I would like to think that this morning I wandered happily through shining paths, lined with white spirit like birches and strewn with sapphire bluebells and topaz gold primroses; the whispering brook, full of silver darting fish on an iron oxide bed meanders alongside. A small bespectacled owl watches silently from a birch branch, and his queen, in her golden crown, sits on another. The small orange and black striped fox trots along the other bank before disappearing into the brush, sending a flurry of chattering butterflies and iridescent bluebirds into the purple sky. However, instead, I got soaked, dragged, splashed with mud from the demons dancing everywhere, and I’m still blooming ill! Bleuch. Coffee, cake and Lemsip time – the holy trinity of hopeful recovery
About two weeks ago, I tore/broke/hurt/damaged/snapped/tickled my lateral collateral ligament, and it’s still hurty – when will it stop being a pain in the arse/knee? Last night was the first night I’ve managed to sleep through without it being too painful. I bought a knee brace thing, but that was complete agony, so it’s me and the ibuprofen lol And don’t say I should rest it – I have malamutes who really don’t get the words steady and whoa!
Complicated Canine Theory Time! Okay, so dogs can see in colour – admittedly this is muted, and of a much more limited spectrum than humans. Now, I propose the theory that dogs can also be red/green colourblind (admittedly, based on a very limited study, involving one very clever and one dumbarse malamute). I bought toys for my pair – red and blue Kong Squeeezes. Each had their own one, Pagan the red, and Hamish the blue. Both were happy with them for weeks until the balls had become too chewed (and non squeaky) to use. So new ball time – a red and a green one. This time, they couldn’t/wouldn’t differentiate between them and have had two scraps in the course of one week over these different colour balls. Is this because they cannot tell whose is whose? Or just because they are being shitheads? (Is ‘shitheads’ a valid scientific term?). I need to order another red and blue set in order to test my theory. Anyone care to add any empirical evidence to my research? Or pass me a gin?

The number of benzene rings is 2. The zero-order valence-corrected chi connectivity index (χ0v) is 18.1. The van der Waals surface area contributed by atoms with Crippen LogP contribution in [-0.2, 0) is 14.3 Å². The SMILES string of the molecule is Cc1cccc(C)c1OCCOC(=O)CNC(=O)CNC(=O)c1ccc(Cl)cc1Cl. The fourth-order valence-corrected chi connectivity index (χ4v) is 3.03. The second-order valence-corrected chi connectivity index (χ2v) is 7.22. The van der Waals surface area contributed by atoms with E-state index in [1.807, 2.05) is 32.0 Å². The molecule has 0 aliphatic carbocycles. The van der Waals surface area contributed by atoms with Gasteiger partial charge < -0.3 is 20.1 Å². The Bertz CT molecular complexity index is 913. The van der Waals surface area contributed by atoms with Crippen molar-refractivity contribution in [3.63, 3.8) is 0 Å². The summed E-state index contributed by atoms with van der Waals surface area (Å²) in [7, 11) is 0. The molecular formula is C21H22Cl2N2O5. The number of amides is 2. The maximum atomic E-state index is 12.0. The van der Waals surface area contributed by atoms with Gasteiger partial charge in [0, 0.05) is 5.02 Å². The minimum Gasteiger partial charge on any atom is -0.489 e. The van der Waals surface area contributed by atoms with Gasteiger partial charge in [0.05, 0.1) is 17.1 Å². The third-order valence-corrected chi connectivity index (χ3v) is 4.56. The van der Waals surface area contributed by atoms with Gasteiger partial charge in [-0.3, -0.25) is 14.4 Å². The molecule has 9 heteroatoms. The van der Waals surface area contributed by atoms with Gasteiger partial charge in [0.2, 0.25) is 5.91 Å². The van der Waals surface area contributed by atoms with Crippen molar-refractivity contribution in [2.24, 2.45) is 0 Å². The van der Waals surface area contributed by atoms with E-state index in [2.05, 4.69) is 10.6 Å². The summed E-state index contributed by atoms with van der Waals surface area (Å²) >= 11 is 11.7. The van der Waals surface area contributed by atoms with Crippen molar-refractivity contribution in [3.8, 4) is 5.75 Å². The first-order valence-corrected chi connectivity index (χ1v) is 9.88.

How to tell a Malamute from a Husky
By Doug L
Shelters often cannot tell the difference between a Husky and a
Malamute. The general public is worse. Malamutes are generally larger
but it may be a big Husky, a small Malamute, or a mix of the two. If
you see a Northern breed dog or have adopted one from a shelter, this
simple quiz can help differentiate between these two very distinct
Note the position of the ears:
A. The ears are almost vertical to hear mice under the snow.
B. The ears point out like radar dishes to hear grocery bags.
The eye color is:
A. Blue. Or brown. Or both. Or yellow and blue in one eye. Sometimes I
swear they switch places.
B. Brown, definitely. Maybe blue. What are you, a show judge or something?
The proper term for the dog is:
A. Siberian Husky
B. Alaskan Malamute
C. My snooky wuggums
Is that a squirrel?
A. Squirrel? Come on guys, let’s get it!
B. Smmh mmbl?*gulp* What squirrel?
Have you been digging?
A. Yes, I am terraforming your planet.
B. Yes, at the bottom of the steps is a pit deep enough you can’t see out of it.
You introduce a new dog food and:
A. Bleh. I’ll hold out for chicken. For days.
B.*Whoosh* More, please? And that chicken defrosting in the fridge? Gone.
Intelligence test: cover kibble with a cloth and let the dog figure it out.
A. Grab the cloth. Give it a kill shake. Vacuum up the kibble.
B. Whine. Sniff. Whine. Ah, the heck with this. Pounce on the cloth
with both paws. Tear a hole through it. Vacuum up the kibble.
How does the dog wake you up?
A. Jumps on the bed and sits on your head.
B. Jumps on the bed and sits on your gut, crushing the air out of you.
When people see the dog they say:
A. Ooh, is that a wolf?
B. Ooh, is that a wolf?
The pack starts yodeling at 3 am and sounds like
A. A-ooo. Yii-ooo!
B. Rooo Wooo!
The dog is built: